Wednesday, May 30, 2018

Anaheim's Original Pancake House

Something about fluffy pancakes, crispy bacon and fresh squeezed orange juice really fires up the imagination. Perhaps that’s why the lore behind Anaheim’s Original Pancake House (1418 E. Lincoln Ave.) has evolved rather fancifully over the years. Urban legends range from the building dating to the 1800s to the building having once been a mortuary. Nope and nope. But the real story is interesting, too.


The home that eventually morphed into the Original Pancake House was built in 1910 by Fred W. and Maria M. Lee.

Fred Lee had been a prominent merchant, sheep rancher, and investor in mining, timber and real estate in Yellowstone County, Montana. He’d also served as a County Commissioner, Grand Jury member and County Clerk there. Assuming there weren’t two men named Fred W. Lee in that part of Montana in the early 1900s, it appears he got  entangled in the infamous range wars between the sheep farmers and cattle ranchers. In any case, a local Fred W. Lee ended up spending 1903 in the state penitentiary for setting fire to a neighbor’s stockpile of hay.

Perhaps because of that awkward situation, or perhaps for his asthma, he and Maria left Montana for California around 1910 along with his ailing mother, Harriet Malvina Lee. It appears Fred had the little house built for his mother, and they lived there with her for some or all of the remaining two years of her life. She died of senility in Anaheim in 1912 and was buried across the street, at the Anaheim Cemetery.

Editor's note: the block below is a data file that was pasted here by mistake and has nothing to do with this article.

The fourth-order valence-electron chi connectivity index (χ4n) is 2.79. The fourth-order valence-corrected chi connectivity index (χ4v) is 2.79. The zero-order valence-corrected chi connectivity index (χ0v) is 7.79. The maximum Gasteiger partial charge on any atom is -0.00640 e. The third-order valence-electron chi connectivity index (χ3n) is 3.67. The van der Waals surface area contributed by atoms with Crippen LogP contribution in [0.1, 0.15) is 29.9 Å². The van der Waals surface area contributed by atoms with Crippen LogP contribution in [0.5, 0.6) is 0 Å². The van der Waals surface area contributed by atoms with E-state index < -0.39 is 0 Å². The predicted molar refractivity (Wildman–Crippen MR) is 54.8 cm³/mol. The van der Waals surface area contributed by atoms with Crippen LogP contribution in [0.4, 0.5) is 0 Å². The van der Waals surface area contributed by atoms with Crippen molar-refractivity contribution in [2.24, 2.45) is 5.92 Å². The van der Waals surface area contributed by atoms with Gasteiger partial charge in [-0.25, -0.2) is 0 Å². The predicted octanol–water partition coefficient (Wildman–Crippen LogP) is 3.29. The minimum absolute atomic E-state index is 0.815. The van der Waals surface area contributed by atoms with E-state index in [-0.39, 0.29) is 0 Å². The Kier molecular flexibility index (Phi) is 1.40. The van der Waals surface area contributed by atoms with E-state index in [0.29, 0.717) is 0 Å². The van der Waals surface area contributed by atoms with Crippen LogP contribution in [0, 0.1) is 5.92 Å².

The house was then bought and sold several times until someone finally really settled in for any length of time. Citrus rancher Frank (Francis) Norbert De Cock (1864-1939) and wife Mary (Maria) De Cock purchased it in 1920. The De Cocks were from Iowa, had seven children (including future Anaheim policeman Frank, Jr.), and would live in the house for fourteen years. 
Norbert (Frank Jr.) DeCock, 1954 (Photo courtesy Anaheim Heritage Center)
In 1936, with Frank in poor health and the economy in the tank, the property soon fell into the hands of the First National Bank of Santa Ana. It was then purchased by Casper C. and Nellie A. Reinert who in turn gave it to their son, Afton, and his wife, Mary.  But the Reinerts weren’t there for long, and the house sat vacant for several years during the Great Depression. The house became a rental again in the later 1930s and early 1940s and tenants included Marion E. and Lydia E. Shafer, and Marjorie (Mrs. Clifford B.) Chalenor and her children.

James H. and Anne S. Johnston bought the house in 1942 but sold it in 1945 to the couple who converted the first floor into a restaurant.